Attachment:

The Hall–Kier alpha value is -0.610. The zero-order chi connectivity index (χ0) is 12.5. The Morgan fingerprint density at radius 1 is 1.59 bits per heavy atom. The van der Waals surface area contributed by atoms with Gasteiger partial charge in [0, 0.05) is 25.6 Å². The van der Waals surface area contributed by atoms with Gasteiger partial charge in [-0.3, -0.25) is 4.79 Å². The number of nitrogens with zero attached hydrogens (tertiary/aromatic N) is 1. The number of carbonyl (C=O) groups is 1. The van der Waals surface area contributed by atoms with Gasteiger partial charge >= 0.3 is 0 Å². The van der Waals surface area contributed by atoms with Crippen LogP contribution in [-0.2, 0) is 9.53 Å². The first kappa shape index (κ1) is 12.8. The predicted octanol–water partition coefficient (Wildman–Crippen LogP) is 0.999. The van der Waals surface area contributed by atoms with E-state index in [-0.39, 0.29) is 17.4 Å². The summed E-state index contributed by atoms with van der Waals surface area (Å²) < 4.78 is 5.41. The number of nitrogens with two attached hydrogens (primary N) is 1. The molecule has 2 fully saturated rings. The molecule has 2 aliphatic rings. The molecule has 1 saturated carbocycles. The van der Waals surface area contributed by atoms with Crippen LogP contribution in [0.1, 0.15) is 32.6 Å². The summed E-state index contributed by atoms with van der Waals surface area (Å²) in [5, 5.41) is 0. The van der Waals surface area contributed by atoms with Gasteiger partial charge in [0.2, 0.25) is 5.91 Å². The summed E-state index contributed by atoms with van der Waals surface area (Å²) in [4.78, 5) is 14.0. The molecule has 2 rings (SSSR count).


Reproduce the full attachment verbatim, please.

The Hall–Kier alpha value is -0.610. The zero-order chi connectivity index (χ0) is 12.5. The Morgan fingerprint density at radius 1 is 1.59 bits per heavy atom. The van der Waals surface area contributed by atoms with Gasteiger partial charge in [0, 0.05) is 25.6 Å². The van der Waals surface area contributed by atoms with Gasteiger partial charge in [-0.3, -0.25) is 4.79 Å². The number of nitrogens with zero attached hydrogens (tertiary/aromatic N) is 1. The number of carbonyl (C=O) groups is 1. The van der Waals surface area contributed by atoms with Gasteiger partial charge >= 0.3 is 0 Å². The van der Waals surface area contributed by atoms with Crippen LogP contribution in [-0.2, 0) is 9.53 Å². The first kappa shape index (κ1) is 12.8. The predicted octanol–water partition coefficient (Wildman–Crippen LogP) is 0.999. The van der Waals surface area contributed by atoms with E-state index in [-0.39, 0.29) is 17.4 Å². The summed E-state index contributed by atoms with van der Waals surface area (Å²) < 4.78 is 5.41. The number of nitrogens with two attached hydrogens (primary N) is 1. The molecule has 2 fully saturated rings. The molecule has 2 aliphatic rings. The molecule has 1 saturated carbocycles. The van der Waals surface area contributed by atoms with Crippen LogP contribution in [0.1, 0.15) is 32.6 Å². The summed E-state index contributed by atoms with van der Waals surface area (Å²) in [5, 5.41) is 0. The van der Waals surface area contributed by atoms with Gasteiger partial charge in [0.2, 0.25) is 5.91 Å². The summed E-state index contributed by atoms with van der Waals surface area (Å²) in [4.78, 5) is 14.0. The molecule has 2 rings (SSSR count).